In New York the trademark jingle of the iconic ice cream truck has been silenced.
In Sacramento you have to use your inside voice on a thrill ride called the Screamer.
And in Murpheesboro, Tenn., the city council implemented a body odor ban on its workers. Forget your deodorant and you could be breaking the law.
"If it's an odor that is offensive to those around them, and if there are complaints," a member of city council said, "then that is the test."
But that was not enough of an argument to convince the workers the ban would affect.
One worker said, "If you work, you're going to perspire, you're going to smell."
With more and more schools and local governments telling people what they can't do these days, some say America has become a nation of bans.
"Bans are the easy shorthand way for people to deal with problems or ideas they don't like, or actions they think are too dangerous for folks," said Kevin Keenan of the ACLU. "And too often, it slips quickly into the absurd."
There was the case of graduation caps decorated in honor of the United States Army that collided with a school weapons ban. Two fifth graders in California were forced to take weapons off of the mortar boards they had decorated for their graduation.
"I had to use scissors and just cut my Army man off right there in front of everybody," said Cole McNamara, 11, "and I had to step aside before graduation."
The principal told the students that if they wanted to graduate alongside their fifth grade class, they had to cut the guns off their toy soldiers.
"I put gauze around the stubs and I colored them red so it looked they were wounded," McNamara said.
"There was a lack of reasonableness and a lack of common sense," said Glen Nakata, the father of Austin Nakata, one of the boys asked to alter his graduation cap.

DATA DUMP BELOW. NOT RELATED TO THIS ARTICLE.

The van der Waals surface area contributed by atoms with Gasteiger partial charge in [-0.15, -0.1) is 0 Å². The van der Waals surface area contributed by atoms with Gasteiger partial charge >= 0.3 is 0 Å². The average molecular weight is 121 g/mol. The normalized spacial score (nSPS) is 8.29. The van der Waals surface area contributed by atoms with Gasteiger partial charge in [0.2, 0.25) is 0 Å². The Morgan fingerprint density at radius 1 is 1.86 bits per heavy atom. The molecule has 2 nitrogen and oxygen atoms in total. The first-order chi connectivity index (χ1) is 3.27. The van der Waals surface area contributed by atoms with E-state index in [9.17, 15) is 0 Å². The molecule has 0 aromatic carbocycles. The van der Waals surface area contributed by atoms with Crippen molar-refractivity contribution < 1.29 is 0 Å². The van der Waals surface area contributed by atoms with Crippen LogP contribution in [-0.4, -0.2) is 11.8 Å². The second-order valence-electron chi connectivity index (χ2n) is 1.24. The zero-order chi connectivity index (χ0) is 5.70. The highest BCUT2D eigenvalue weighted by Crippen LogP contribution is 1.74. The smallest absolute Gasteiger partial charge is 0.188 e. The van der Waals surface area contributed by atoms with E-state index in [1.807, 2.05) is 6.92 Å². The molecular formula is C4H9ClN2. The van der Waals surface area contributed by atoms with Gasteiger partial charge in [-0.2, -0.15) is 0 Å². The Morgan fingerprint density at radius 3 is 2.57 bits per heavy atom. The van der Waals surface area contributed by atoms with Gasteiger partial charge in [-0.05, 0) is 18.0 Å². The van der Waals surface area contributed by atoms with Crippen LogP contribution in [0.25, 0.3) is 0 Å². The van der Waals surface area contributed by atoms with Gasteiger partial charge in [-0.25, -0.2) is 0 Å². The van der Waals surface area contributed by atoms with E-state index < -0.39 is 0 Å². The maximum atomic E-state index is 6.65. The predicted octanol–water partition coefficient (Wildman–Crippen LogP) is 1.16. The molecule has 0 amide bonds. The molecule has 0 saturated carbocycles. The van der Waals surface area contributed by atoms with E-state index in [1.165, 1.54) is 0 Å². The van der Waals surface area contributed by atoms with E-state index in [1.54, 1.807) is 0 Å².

McNamara's mother, Christine, said the boys were denied their personal expression.
"It's an extreme interpretation of what they are calling a zero tolerance policy," she said.
Zero tolerance bans are everywhere these days. Some complain they're too black and white.
"The zero tolerance policies are ill-advised, because you don't consider any of the mitigating circumstances," Keenan said. "Life is just too complicated and has too many nuances. Judges know that, and they take in[to] consideration all the factors. And these zero tolerance policies do not."
As much as some people may not like them, experts say in most cases they are legal and they work.
"Blanket bans can deter people because they're short, sweet and clear," said Lisa Bloom, an attorney and anchor for Court TV. "They [people] understand what they're supposed to do and what they're not supposed to do."
A seemingly silly ban on booing at a Washington state high school was, in fact, designed to curb the larger problem of unruly behavior.
"It's the organized efforts to make fun of someone that becomes personal in nature that can escalate, then, into other concerns," said Mike Colbrese, principal of Washington State High School.
ABC's Andrea Canning contributed to this story.